The one-time pad provides a strong form of secrecy, but since key transmission is difficult, it is desirable to devise substitutes that are easier to use. Stream ciphers are one way of achieving this goal. As in the one-time pad, the plaintext is written as a string of bits. Then a binary keystream is generated and XORed with the plaintext to produce the ciphertext.
For the system to be secure, the keystream needs to approximate a random sequence, so we need a good source of random-looking bits. In Section 5.1, we discuss pseudorandom number generators. In Sections 5.2 and 5.3, we describe two commonly used stream ciphers and the pseudorandom number generators that they use. Although they have security weaknesses, they give an idea of methods that can be used.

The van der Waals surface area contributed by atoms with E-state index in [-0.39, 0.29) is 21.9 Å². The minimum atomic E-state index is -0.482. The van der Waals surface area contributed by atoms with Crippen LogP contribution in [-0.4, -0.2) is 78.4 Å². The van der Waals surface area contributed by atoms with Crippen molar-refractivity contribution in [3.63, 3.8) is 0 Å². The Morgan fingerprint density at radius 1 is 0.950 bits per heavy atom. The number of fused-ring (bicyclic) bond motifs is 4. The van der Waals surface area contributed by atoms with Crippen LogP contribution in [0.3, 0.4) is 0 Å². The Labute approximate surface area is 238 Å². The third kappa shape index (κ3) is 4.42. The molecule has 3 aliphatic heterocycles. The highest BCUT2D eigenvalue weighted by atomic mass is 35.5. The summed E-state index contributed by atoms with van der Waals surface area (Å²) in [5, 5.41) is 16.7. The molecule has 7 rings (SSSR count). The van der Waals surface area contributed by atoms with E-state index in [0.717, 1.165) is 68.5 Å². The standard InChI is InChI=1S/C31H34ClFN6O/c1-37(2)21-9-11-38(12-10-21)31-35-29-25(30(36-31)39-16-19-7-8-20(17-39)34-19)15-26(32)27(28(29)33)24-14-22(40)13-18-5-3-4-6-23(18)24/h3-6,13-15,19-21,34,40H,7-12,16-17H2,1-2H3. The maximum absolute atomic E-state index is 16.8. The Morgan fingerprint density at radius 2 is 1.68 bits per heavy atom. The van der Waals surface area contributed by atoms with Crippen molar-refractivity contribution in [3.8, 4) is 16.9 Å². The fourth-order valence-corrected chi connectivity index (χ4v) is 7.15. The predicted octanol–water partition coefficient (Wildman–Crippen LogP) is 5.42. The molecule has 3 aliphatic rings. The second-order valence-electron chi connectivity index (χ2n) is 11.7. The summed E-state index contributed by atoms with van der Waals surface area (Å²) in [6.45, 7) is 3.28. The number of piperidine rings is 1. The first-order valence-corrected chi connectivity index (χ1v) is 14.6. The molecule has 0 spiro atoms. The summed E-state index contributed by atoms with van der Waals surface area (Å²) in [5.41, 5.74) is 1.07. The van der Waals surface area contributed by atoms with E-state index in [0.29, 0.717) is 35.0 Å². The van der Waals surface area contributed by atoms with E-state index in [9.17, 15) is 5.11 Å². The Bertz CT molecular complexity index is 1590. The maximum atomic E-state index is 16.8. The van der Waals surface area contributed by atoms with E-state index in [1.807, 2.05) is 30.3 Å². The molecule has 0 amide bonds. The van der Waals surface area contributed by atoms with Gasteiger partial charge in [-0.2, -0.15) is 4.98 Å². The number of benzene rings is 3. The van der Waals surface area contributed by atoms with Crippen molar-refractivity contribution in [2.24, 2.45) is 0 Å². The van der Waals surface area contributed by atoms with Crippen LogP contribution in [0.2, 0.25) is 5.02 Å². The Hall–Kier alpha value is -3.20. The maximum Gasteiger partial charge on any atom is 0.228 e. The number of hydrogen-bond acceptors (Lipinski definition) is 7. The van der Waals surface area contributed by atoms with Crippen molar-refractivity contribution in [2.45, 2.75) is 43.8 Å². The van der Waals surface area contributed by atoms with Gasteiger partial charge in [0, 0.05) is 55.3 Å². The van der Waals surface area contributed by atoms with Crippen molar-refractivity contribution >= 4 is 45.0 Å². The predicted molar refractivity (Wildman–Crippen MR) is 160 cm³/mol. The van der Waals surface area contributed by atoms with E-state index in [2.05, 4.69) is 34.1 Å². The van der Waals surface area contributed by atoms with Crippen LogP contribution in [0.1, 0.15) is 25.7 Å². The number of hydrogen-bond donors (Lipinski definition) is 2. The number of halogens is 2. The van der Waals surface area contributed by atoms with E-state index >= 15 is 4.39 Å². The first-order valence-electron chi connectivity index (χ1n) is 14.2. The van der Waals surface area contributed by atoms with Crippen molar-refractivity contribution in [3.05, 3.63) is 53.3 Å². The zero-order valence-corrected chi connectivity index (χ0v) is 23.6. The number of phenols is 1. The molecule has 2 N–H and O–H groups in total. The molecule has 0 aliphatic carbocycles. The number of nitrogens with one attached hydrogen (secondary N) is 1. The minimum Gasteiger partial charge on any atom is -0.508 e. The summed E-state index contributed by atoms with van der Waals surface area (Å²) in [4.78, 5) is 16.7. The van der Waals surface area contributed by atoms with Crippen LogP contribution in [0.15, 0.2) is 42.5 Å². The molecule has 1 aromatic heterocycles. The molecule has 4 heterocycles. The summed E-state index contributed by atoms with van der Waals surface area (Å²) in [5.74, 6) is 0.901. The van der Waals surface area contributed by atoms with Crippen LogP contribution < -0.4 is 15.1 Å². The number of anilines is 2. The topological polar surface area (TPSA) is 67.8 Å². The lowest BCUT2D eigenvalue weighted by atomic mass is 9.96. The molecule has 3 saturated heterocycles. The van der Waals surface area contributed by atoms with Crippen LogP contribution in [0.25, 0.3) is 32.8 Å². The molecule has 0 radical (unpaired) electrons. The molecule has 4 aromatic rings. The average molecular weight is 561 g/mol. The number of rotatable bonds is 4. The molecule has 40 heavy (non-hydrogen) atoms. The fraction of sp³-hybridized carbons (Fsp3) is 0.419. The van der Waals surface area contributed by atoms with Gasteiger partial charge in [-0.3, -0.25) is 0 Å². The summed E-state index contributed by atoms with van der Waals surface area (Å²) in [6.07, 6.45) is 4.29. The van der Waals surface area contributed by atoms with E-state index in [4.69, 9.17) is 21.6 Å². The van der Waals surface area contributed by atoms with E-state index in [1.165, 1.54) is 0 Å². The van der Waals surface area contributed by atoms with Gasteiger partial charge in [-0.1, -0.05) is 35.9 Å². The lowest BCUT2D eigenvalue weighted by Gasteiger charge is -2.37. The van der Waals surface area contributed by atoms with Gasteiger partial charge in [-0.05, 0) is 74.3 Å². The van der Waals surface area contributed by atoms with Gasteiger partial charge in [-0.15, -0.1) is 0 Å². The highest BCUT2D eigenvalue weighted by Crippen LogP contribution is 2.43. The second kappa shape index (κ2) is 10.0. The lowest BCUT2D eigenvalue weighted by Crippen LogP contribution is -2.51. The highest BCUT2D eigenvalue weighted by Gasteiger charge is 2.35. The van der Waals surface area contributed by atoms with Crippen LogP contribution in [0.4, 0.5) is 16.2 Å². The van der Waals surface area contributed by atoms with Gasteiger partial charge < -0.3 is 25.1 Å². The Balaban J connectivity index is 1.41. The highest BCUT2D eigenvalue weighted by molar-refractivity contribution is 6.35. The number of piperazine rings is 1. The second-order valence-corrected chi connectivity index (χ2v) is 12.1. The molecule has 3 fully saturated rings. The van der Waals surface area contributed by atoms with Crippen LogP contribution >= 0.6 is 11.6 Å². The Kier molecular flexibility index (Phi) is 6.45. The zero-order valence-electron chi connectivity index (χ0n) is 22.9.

In the next chapter, we discuss block ciphers and various modes of operations. Some of the most secure stream ciphers are actually good block ciphers used, for example, in OFB or CTR mode. See Subsections 6.3.4 and 6.3.5.
There is one problem that is common to all stream ciphers that are obtained by XORing pseudorandom numbers with plaintext and is one of the reasons that authentication and message integrity checks are added to protect communications. Suppose Eve knows where the word “good” occurs in a plaintext that has been encrypted with a stream cipher. If she intercepts the ciphertext, she can XOR the bits for at the appropriate place in the ciphertext before continuing the transmission of the ciphertext. When the ciphertext is decrypted, “good” will be changed to “evil.” This type of attack was one of the weaknesses of the WEP system, which is discussed in Section 14.3.